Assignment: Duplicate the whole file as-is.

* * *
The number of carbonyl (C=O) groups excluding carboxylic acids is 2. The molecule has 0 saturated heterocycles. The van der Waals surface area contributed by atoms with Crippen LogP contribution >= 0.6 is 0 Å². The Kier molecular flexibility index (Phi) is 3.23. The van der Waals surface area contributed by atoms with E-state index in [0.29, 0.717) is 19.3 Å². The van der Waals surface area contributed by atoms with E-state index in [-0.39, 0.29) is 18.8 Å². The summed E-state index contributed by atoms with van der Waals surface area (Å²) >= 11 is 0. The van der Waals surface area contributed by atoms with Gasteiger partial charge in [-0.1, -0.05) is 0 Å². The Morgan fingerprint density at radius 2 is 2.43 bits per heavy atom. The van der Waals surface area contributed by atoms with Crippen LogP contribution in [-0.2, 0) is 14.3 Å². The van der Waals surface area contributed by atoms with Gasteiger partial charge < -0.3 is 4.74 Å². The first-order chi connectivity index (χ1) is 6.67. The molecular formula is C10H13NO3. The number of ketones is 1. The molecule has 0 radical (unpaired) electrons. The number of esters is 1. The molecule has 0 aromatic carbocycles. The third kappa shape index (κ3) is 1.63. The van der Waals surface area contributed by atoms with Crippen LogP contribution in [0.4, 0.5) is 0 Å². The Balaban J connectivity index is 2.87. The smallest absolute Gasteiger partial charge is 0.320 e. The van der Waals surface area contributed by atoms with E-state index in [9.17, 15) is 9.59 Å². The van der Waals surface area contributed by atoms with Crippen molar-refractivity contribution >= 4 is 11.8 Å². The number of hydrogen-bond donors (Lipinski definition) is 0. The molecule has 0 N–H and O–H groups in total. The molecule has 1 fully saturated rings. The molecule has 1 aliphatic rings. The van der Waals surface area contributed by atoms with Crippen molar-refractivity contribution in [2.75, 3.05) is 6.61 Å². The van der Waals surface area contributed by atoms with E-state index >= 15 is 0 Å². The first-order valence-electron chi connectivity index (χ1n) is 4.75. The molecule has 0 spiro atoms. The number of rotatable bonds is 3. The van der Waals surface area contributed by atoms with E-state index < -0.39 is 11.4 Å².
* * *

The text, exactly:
The number of carbonyl (C=O) groups excluding carboxylic acids is 2. The molecule has 0 saturated heterocycles. The van der Waals surface area contributed by atoms with Crippen LogP contribution >= 0.6 is 0 Å². The Kier molecular flexibility index (Phi) is 3.23. The van der Waals surface area contributed by atoms with E-state index in [0.29, 0.717) is 19.3 Å². The van der Waals surface area contributed by atoms with E-state index in [-0.39, 0.29) is 18.8 Å². The summed E-state index contributed by atoms with van der Waals surface area (Å²) >= 11 is 0. The van der Waals surface area contributed by atoms with Gasteiger partial charge in [-0.1, -0.05) is 0 Å². The Morgan fingerprint density at radius 2 is 2.43 bits per heavy atom. The van der Waals surface area contributed by atoms with Crippen LogP contribution in [-0.2, 0) is 14.3 Å². The van der Waals surface area contributed by atoms with Gasteiger partial charge < -0.3 is 4.74 Å². The first-order chi connectivity index (χ1) is 6.67. The molecular formula is C10H13NO3. The number of ketones is 1. The molecule has 0 radical (unpaired) electrons. The number of esters is 1. The molecule has 0 aromatic carbocycles. The third kappa shape index (κ3) is 1.63. The van der Waals surface area contributed by atoms with Crippen LogP contribution in [0.4, 0.5) is 0 Å². The Balaban J connectivity index is 2.87. The smallest absolute Gasteiger partial charge is 0.320 e. The van der Waals surface area contributed by atoms with E-state index in [9.17, 15) is 9.59 Å². The van der Waals surface area contributed by atoms with Crippen molar-refractivity contribution >= 4 is 11.8 Å². The number of hydrogen-bond donors (Lipinski definition) is 0. The molecule has 0 N–H and O–H groups in total. The molecule has 1 fully saturated rings. The molecule has 1 aliphatic rings. The van der Waals surface area contributed by atoms with Crippen molar-refractivity contribution in [2.75, 3.05) is 6.61 Å². The van der Waals surface area contributed by atoms with E-state index >= 15 is 0 Å². The first-order valence-electron chi connectivity index (χ1n) is 4.75. The molecule has 0 spiro atoms. The number of rotatable bonds is 3. The van der Waals surface area contributed by atoms with E-state index < -0.39 is 11.4 Å².